Trials ace Ricky Wiggins refuses to let pressure take toll
Trials bike ace Ricky Wiggins starts the new campaign fitter than ever, keen to enjoy each event rather than be burdened by the pressure of reclaiming the British Championships.
The 2011 British Expert A Class Trials Champion from Stoford heads to Southampton this weekend for the Dave Pragnall Trial, wearing MRS Serco colours for the first time on the Autocycle Union Southern Centre circuit.
Car sprayer Wiggins ended a seven-year association with Spanish manufacturer Gas Gas in the winter to join forces with the North Yorkshire-based official importer of Sherco bikes.
As the outfit’s top UK rider, Wiggins said he was relishing the months ahead and was looking forward to repaying the faith put in him trials legend Malcolm Rathnell’s team.
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A dislocated shoulder sustained whilst training over Christmas is a distant memory, with thoughts now filled with tackling the gruelling Hampshire course on Sunday, the prestigious national Colmore Cup next month and even the United Kingdom round of the World Championships later this year.
Wiggins, 21, said: “I feel the best I have felt. This is the fittest I have been and I have been training a lot with (two-time British Enduro Champion) Rob Sartin of Talon Engineering, who has been a great help over the last six weeks since dislocating my shoulder.
“I have been back training as hard as I can and going out on the bike every weekend just to get as much time on the bike as I possibly can.
“I dislocated the shoulder when riding at Portland at Christmas, but it is a lot better now and I am doing as much work as I can to get it as strong as I possibly can.
“I have got two new bikes and I am loving working with the team. They are really helpful, really good with me and really good with the bike. It is probably the best move I have made in my career, everybody in the team is good and there is a good feeling.
“I am just hoping that after all the effort that people have put into me and all the training I have done that the results follow as they are all that matter, really. I want to pay them back.
“I just want to be consistently inside the top ten of the top group in the British Championship. I want to get some top fives and maybe some podiums, but you never know.
“The year I won the British Championship I was expecting to get top five but I won it so since then I have never really set any targets, I just try to get as high as I can. I just try to go to every event and not feel the pressure but just enjoy myself.
“Last year was tough with injuries. Hopefully this year I will stay injury free and can surprise a few people at the same time.”
Wiggins added that he would take the care-free approach into the World Championships round as he looks to test himself against the best the globe has to offer. And although he has achieved so much at such a tender age, he is refusing to get carried away with what the future may hold.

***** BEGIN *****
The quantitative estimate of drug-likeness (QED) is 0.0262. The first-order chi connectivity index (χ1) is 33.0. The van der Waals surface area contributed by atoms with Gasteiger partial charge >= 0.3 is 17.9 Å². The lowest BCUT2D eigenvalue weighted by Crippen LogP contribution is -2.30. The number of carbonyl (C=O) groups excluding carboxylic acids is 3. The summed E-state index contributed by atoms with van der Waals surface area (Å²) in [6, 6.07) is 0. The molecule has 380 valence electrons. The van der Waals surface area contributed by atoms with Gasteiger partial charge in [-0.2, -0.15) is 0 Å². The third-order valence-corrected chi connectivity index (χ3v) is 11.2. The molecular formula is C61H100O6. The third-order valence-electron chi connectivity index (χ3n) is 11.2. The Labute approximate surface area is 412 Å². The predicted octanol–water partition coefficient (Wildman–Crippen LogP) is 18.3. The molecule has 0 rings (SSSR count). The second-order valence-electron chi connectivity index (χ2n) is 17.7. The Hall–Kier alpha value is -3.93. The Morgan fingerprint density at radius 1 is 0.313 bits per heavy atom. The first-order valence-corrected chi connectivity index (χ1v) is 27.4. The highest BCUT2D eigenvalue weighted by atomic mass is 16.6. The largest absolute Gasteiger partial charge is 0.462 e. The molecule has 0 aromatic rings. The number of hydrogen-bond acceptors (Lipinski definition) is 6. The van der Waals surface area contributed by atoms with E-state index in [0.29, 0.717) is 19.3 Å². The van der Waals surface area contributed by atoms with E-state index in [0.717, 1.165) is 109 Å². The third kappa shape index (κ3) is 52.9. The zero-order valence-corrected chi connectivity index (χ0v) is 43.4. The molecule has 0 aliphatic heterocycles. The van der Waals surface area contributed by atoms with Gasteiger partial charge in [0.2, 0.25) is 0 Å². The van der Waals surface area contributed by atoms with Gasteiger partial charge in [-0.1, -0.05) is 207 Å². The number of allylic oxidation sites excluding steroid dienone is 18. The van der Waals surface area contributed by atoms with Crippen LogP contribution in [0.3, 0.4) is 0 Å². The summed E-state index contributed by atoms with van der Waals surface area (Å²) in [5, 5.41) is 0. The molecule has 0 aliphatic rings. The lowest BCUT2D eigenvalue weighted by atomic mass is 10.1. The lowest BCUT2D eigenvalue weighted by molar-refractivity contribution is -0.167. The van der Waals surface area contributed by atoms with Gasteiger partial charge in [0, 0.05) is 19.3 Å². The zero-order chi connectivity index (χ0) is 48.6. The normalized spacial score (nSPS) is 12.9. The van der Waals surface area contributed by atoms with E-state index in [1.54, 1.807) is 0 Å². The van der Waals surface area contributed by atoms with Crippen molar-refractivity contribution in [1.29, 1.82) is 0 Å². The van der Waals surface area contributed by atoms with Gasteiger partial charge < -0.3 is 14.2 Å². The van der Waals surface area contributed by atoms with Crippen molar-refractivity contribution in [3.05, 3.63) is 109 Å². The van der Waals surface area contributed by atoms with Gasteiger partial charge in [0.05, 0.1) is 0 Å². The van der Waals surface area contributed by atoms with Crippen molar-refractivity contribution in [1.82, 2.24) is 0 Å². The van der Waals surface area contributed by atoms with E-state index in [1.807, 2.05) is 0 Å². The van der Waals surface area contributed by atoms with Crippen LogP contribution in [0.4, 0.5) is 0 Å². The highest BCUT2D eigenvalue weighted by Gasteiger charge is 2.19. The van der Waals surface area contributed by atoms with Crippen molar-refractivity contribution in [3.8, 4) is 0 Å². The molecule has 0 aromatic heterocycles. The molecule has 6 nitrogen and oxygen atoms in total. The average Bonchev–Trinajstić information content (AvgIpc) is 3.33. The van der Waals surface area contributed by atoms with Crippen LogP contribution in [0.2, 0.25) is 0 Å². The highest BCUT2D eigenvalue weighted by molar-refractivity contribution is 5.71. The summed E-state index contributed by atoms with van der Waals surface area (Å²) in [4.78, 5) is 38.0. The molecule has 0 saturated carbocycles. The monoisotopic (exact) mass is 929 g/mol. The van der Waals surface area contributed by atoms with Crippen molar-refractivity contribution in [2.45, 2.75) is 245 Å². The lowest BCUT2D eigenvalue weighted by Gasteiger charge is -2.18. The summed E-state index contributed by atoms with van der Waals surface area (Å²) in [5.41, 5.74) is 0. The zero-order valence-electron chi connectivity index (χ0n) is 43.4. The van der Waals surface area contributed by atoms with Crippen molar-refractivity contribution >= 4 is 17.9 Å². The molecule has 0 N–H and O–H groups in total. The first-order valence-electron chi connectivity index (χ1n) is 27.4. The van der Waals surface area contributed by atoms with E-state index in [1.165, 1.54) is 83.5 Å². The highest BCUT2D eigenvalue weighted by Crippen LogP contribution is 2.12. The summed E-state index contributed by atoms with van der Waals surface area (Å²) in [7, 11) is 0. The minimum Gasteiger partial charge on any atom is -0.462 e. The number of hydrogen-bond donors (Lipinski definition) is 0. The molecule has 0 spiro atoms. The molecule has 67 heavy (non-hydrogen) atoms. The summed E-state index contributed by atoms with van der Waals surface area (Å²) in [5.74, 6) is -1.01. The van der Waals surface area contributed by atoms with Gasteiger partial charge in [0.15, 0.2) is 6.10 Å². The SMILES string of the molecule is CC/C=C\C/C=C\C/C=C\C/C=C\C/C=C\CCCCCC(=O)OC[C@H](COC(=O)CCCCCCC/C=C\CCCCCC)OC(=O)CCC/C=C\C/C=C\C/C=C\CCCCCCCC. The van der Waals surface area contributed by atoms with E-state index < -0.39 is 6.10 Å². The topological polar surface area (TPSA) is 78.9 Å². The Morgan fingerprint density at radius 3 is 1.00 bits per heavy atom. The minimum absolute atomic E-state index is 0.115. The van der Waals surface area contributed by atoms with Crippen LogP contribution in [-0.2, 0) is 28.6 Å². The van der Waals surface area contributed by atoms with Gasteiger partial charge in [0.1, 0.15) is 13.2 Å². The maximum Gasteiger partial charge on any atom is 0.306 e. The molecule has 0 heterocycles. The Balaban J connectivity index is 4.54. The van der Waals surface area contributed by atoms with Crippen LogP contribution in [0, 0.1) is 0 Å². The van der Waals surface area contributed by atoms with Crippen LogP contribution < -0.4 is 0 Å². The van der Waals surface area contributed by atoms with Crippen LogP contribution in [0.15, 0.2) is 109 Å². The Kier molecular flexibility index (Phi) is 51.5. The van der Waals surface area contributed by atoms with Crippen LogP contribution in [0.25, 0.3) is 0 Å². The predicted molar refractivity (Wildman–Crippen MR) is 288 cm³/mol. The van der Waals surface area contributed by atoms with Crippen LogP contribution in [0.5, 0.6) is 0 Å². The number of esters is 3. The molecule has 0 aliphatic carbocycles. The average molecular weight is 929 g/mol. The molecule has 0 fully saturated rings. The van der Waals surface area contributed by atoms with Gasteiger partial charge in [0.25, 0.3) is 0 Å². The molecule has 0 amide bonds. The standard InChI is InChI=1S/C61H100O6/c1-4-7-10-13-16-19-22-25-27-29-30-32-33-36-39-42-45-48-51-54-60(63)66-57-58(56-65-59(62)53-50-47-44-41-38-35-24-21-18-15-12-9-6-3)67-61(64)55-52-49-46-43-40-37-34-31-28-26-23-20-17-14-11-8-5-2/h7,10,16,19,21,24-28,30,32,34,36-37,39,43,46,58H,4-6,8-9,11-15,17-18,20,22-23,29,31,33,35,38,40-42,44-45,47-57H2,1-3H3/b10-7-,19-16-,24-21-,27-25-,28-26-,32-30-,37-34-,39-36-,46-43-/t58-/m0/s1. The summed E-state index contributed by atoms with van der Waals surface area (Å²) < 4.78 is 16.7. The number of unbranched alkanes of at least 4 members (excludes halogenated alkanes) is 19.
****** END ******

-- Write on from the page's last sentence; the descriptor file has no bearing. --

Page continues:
“A lot of riders I am competing against have had the opportunity to ride full-time,” said Wiggins. “I could probably go along that line but there are so many people who are a few years older than me and have done it for a lot longer with support from the start.
“Obviously I have achieved things a lot sooner than some. We are going to do the UK round of the World Championship this year, just go there and just enjoy it.
“When I went to that first round of the British Championship I just went there to see what would happen, I enjoyed it and ended up winning easily. I have not really thought about the events, I have just concentrated on riding every weekend and when the competitions come around I will take them as they come and see what happens.
“My team are just happy for me to do it, more than anything, whilst flying the banner for them. It will be a massive experience for me more than anything.
“I will go there and you never know I might get in the points, the top five or even a podium. Riding the British Championship you get to know who you are up against but with the worlds you don’t know if there will be a Spanish, French or Japanese riders.
“There could be a really good field or it could be just pot luck where I go there and do better than expected. We are not going to think about it and take it as it comes. Hopefully it will all come together.”
Wiggins thanked Gas Gas for their support in helping launch his career in the adult classes and said the change of team was working well for him so far. He said: “The main reason behind the change was for a change in bikes. I had ridden for Gas Gas for a long time and with winning the British Championship I was offered a really good deal.
“I would like to thank my old team for their help over the last seven or eight years with my success and they have said I would be welcome to go back whenever. Sometimes you have got to change and this team is better for me right now because I feel they do more to support me.
“That is with no disrespect to Gas Gas, it’s just with that team there were so many riders ahead of me with regards to the World Championships. My new team is a really strong UK-based team, which is good for me.”